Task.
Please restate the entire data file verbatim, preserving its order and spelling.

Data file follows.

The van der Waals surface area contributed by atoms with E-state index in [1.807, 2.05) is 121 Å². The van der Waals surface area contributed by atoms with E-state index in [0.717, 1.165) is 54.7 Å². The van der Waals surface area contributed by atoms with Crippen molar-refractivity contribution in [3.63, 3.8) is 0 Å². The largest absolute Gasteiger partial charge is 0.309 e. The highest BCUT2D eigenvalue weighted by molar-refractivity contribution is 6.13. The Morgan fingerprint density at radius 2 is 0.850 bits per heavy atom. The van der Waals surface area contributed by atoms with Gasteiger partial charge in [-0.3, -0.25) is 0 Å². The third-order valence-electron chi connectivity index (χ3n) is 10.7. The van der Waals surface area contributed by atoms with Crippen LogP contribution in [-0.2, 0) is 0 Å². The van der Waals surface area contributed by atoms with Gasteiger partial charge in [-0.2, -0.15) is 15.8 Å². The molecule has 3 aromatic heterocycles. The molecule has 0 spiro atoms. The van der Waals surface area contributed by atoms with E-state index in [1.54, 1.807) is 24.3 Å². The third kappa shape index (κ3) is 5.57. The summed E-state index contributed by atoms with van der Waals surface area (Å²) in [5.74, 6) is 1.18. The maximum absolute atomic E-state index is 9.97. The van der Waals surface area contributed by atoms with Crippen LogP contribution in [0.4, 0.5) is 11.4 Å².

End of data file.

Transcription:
The van der Waals surface area contributed by atoms with E-state index in [1.807, 2.05) is 121 Å². The van der Waals surface area contributed by atoms with E-state index in [0.717, 1.165) is 54.7 Å². The van der Waals surface area contributed by atoms with Crippen molar-refractivity contribution in [3.63, 3.8) is 0 Å². The largest absolute Gasteiger partial charge is 0.309 e. The highest BCUT2D eigenvalue weighted by molar-refractivity contribution is 6.13. The Morgan fingerprint density at radius 2 is 0.850 bits per heavy atom. The van der Waals surface area contributed by atoms with Gasteiger partial charge in [-0.3, -0.25) is 0 Å². The third-order valence-electron chi connectivity index (χ3n) is 10.7. The van der Waals surface area contributed by atoms with Crippen LogP contribution in [-0.2, 0) is 0 Å². The van der Waals surface area contributed by atoms with Gasteiger partial charge in [-0.2, -0.15) is 15.8 Å². The molecule has 3 aromatic heterocycles. The molecule has 0 spiro atoms. The van der Waals surface area contributed by atoms with E-state index in [1.54, 1.807) is 24.3 Å². The third kappa shape index (κ3) is 5.57. The summed E-state index contributed by atoms with van der Waals surface area (Å²) in [5.74, 6) is 1.18. The maximum absolute atomic E-state index is 9.97. The van der Waals surface area contributed by atoms with Crippen LogP contribution in [0.4, 0.5) is 11.4 Å².